These three will assist the head coach on the tour of New Zealand – but there are more to be announced. By Oliver Pickup in Dublin.

THERE WERE few surprises on Wednesday afternoon as Warren Gatland revealed his core coaching trio for next year’s tour to New Zealand, with Andy Farrell and Rob Howley – defence and attack coach respectively in the 2013 series win over Australia – joined by Steve Borthwick, who has been instrumental in powering England’s forwards over the last year.

Speculation had been rife that there would be a left-field appointment, with Ben Ryan, mastermind of Fiji men’s rugby sevens success at the Olympics, Saracens’ Director of Rugby Mark McCall, and Lions legends Brian O’Driscoll and Jonny Wilkinson, among a cluster of others, linked in the media.

Encouragingly, Gatland hinted at the press conference in Dublin that two more names – possibly both attacking coaches – would be added “in the next couple of weeks”. As the Lions go in search of a second series triumph in New Zealand (with the 1971 tour the solitary success) against the perennial top-ranked team in the world, the feeling is offensive guile, ambition and invention will be paramount.

Warren Gatland announcing his coaching team

Plenty to ponder: Warren Gatland will name two more assistants in due course

Howley, 46, pointed out that “to win a modern Test match you need to score between 20 and 30 points”, and noted that when Ireland defeated the All Blacks 40-29 in Chicago last month – their maiden victory against them, also ending an 18-match unbeaten run – they crossed five times.

“It’s been challenging, and I’ve spoken with a lot of people,” Gatland, 53, said of the process to choose his trio of coaches, which began in earnest a month ago. “There were two points to consider: continuity and adding fresh faces.”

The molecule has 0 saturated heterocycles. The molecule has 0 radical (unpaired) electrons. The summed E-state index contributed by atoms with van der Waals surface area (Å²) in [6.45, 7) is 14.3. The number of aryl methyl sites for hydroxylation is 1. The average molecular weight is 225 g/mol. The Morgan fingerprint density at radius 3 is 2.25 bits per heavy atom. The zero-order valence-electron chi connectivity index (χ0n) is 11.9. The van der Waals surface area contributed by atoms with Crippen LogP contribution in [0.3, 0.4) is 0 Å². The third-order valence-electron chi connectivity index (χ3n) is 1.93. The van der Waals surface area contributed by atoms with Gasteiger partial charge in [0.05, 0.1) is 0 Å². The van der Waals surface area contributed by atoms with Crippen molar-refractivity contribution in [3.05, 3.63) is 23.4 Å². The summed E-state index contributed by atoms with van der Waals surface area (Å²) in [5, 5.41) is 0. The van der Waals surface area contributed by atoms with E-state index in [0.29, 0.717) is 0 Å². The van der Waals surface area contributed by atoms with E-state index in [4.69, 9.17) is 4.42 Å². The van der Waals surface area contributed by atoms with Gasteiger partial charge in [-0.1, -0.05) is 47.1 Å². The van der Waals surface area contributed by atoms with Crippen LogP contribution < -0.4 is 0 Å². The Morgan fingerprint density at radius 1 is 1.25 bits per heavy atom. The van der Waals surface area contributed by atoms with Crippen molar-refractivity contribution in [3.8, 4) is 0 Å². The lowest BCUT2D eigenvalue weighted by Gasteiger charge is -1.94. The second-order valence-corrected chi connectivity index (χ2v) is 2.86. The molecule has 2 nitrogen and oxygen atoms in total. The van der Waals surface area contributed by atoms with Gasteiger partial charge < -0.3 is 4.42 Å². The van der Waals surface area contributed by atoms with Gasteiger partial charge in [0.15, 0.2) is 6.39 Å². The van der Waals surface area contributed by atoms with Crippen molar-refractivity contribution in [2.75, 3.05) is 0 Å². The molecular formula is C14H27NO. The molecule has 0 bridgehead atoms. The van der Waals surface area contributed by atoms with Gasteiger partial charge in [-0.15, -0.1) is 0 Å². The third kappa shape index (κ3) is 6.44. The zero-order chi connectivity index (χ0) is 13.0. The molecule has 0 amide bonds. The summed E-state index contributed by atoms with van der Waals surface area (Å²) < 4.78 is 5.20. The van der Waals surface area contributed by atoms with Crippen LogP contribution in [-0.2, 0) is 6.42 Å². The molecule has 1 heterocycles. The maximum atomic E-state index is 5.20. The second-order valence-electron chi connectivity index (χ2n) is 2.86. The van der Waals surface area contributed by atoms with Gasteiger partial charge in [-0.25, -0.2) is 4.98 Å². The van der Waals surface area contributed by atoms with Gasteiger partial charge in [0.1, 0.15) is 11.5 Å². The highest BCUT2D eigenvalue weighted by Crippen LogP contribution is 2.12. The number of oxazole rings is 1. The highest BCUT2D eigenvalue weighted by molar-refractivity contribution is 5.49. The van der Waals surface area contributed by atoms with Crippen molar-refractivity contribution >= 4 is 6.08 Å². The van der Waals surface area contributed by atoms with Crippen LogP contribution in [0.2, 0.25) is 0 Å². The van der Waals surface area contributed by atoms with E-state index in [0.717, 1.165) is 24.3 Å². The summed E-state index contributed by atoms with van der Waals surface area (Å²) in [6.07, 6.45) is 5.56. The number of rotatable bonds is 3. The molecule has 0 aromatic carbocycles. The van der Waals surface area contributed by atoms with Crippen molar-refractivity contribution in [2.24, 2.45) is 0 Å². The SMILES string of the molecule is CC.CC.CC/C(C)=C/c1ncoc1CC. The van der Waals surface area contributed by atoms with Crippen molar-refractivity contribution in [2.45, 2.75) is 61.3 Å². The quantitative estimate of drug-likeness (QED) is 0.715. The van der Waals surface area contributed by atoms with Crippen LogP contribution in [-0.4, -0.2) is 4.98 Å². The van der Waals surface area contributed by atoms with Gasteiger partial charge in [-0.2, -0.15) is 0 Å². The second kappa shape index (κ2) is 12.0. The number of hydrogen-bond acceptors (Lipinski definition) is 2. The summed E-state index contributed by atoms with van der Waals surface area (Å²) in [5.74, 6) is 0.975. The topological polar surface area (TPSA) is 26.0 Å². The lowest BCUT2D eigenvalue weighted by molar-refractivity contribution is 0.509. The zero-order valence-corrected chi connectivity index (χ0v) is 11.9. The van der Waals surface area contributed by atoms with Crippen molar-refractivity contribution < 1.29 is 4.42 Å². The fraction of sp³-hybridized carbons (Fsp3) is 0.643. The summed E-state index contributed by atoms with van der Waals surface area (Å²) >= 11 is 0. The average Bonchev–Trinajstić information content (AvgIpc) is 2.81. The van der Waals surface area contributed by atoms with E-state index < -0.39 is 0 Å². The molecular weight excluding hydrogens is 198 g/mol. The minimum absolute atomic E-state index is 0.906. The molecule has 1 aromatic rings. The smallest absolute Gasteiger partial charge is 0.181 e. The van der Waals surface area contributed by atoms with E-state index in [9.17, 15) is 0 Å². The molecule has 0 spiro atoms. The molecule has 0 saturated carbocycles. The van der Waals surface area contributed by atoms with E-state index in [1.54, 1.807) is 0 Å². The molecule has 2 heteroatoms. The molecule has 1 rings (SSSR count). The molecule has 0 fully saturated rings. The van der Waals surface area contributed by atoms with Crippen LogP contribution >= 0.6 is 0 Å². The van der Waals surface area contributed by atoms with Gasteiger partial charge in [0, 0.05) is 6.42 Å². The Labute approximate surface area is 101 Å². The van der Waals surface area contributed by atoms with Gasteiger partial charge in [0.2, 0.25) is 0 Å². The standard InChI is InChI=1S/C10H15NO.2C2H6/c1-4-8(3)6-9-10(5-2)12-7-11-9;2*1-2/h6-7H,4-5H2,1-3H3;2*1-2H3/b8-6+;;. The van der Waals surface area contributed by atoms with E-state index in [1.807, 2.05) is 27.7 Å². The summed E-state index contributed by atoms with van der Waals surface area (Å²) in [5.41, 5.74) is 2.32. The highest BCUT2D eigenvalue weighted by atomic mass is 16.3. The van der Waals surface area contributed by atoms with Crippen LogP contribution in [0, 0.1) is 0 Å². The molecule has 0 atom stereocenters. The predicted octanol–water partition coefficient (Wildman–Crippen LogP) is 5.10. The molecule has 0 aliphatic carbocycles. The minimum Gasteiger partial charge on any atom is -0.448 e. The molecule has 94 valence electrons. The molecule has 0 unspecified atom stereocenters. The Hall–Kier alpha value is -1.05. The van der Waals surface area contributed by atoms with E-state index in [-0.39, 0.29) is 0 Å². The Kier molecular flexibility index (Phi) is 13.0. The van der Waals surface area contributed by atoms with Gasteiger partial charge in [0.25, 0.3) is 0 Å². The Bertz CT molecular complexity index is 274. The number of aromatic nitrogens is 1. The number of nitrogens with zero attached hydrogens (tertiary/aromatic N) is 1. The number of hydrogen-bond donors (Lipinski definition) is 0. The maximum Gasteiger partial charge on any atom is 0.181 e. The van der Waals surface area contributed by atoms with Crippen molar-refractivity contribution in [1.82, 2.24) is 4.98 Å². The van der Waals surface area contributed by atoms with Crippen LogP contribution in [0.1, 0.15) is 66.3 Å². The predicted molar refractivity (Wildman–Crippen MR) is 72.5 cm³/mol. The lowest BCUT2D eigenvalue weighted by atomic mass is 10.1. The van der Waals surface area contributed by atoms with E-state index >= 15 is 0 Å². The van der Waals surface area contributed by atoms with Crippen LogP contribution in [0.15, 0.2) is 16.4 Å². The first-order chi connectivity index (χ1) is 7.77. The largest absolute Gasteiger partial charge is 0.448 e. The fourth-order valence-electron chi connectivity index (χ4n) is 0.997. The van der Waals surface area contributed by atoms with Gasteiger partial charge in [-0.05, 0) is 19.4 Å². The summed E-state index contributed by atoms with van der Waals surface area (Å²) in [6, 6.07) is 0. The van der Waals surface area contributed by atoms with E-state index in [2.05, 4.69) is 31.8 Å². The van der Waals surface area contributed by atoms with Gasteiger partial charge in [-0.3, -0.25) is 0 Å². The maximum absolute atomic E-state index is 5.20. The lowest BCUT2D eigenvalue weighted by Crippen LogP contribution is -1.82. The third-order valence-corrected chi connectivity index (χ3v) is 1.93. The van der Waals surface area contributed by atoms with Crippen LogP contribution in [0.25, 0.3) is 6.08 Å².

Farrell, now Ireland’s defence coach, and Howley offered that continuity, and given that four years ago the pair were critical for the Lions’ first tour success since 1997, it was understandable that Gatland retained their services.

In 2013 Graham Rowntree toured as forwards coach, and now Borthwick has replaced him in his role for England and the Lions. The 37-year-old said: “The Lions is special. It’s a privilege, an honour, and very humbling. We have the players and potential to create a great forward pack.”

Grand day: Andy Farrell celebrates defeating New Zealand with Ireland

Grand day: Andy Farrell celebrates defeating New Zealand with Ireland (pic courtesy of Inpho)

One could sense Gatland’s regret that Gregor Townsend, who will take over from Vern Cotter as Scotland head coach next June, had snubbed the opportunity to add flair to the attack. “It was in his contract he could join us,” the New Zealander said ruefully. However, he took encouragement from a “best ever” autumn for the Home Nations against supposedly superior southern hemisphere countries. “We can take a lot of confidence from the performances and results,” he added, remarking that the coaches had spent Tuesday evening sketching a Lions squad longlist of “about 50” names.

Will Greenwood, a three-time tourist with the Lions – including in 2005 when Sir Clive Woodward’s enlarged roster of playing and coaching staff struggled to a 3-0 series loss – told Rugby World that Gatland’s three appointments thus far were “to be expected”. He added: “Warren seems to have a formula whereby he changes one of the three main coaches every time; experience is key.

Ben Ryan with the Fiji men sevens team

Rallying point: Ben Ryan with the Fiji men’s sevens team

“He has tipped his hat to teams playing well, and involving Borthwick and Farrell are big plusses. It’s a shame about Gregor Townsend, but it would be good to see some really experimental attacking coaches join. Ben Ryan would be a left-field choice, but will certainly bring fresh ideas and skills. Jonny Wilkinson would be a good addition, too, possibly as kicking coach. Certainly, against the All Blacks you need experience and to think outside the box.”